Supervision is a partnership between a coach and a coaching supervisor. As such, it is important to ensure both the coach and supervisor are clear on expectations and responsibilities. These are outlined below and by booking a supervision session with us, you are signalling your agreement. These are in addition to our more general terms and conditions which can be found here.
- Supervision is not about telling a coach what they should be doing. Rather, it is a safe, confidential, non-judgemental space for a coach to reflect on ethical, client and practice issues.
- Each time the supervisor and coach meet, they will contract together to ensure the session is focused on what the coach wishes to achieve in the session.
- Whilst the supervisor might on occasion, and with the agreement of the coach, offer tools, theories or insights that may be relevant, it is up to the coach to determine their applicability and to accept sole responsibility for any changes they adopt.
- To work ethically at times and in line with the code of ethics for any professional coaching body that they are aligned to.
- To engage in reflective practice to increase awareness of patterns, thoughts and behaviours that may influence how they work as a coach.
- To determine the focus and objectives of each supervision session.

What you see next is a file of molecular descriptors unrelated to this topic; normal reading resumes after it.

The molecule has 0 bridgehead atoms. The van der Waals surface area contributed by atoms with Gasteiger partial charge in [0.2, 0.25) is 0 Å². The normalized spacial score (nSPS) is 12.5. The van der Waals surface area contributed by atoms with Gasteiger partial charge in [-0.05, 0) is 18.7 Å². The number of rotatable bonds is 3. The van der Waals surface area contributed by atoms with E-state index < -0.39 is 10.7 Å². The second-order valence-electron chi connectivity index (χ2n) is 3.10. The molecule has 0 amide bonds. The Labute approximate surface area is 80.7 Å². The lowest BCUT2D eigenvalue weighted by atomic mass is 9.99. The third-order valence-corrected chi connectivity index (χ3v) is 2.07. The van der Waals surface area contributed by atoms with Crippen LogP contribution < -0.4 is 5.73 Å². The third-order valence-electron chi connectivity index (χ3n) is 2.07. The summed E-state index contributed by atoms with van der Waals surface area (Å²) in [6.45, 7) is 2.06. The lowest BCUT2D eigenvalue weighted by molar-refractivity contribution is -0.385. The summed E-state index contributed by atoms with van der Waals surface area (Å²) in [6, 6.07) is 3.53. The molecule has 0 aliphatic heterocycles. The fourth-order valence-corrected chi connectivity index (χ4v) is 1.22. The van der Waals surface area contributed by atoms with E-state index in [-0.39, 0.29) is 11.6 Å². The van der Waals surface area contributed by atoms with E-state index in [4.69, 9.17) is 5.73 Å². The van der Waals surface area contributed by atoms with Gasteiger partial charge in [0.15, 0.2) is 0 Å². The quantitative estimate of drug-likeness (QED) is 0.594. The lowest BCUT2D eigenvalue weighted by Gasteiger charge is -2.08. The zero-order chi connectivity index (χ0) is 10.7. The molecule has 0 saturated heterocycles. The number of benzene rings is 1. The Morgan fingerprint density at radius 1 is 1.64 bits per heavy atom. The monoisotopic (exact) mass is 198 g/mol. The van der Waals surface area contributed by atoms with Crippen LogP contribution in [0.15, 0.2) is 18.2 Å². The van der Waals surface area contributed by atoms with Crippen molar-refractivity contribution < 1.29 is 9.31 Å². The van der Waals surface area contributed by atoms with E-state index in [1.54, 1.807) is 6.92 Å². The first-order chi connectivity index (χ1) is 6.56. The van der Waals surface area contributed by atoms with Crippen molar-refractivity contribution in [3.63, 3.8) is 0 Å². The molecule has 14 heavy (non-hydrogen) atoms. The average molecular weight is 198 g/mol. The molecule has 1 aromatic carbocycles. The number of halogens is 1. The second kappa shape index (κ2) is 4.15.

- To take sole responsibility for any changes they wish to implement as a result of supervision and resulting consequences (intended or otherwise).
- To address and resolve any ethical concerns raised by the supervisor.
- To discuss, unless otherwise essential, client issues in a way that respects and maintains the confidentiality of their clients.
- To create a safe, confidential, non-judgemental and reflective space by role modelling effective contracting.
- To work to the coach’s agenda unless there are specific ethical concerns which will take priority
- To increase the coach’s awareness of any underlying psychological influences such as parallel processes, transference, counter transference, blind spots and more, that may be interfering with the coach’s practice.
- To bring to the coach’s attention any ethical concerns that they have.
- To respect the confidentiality of the coach and any clients that the coach may discuss in supervision.
- To manage the time and supervision process.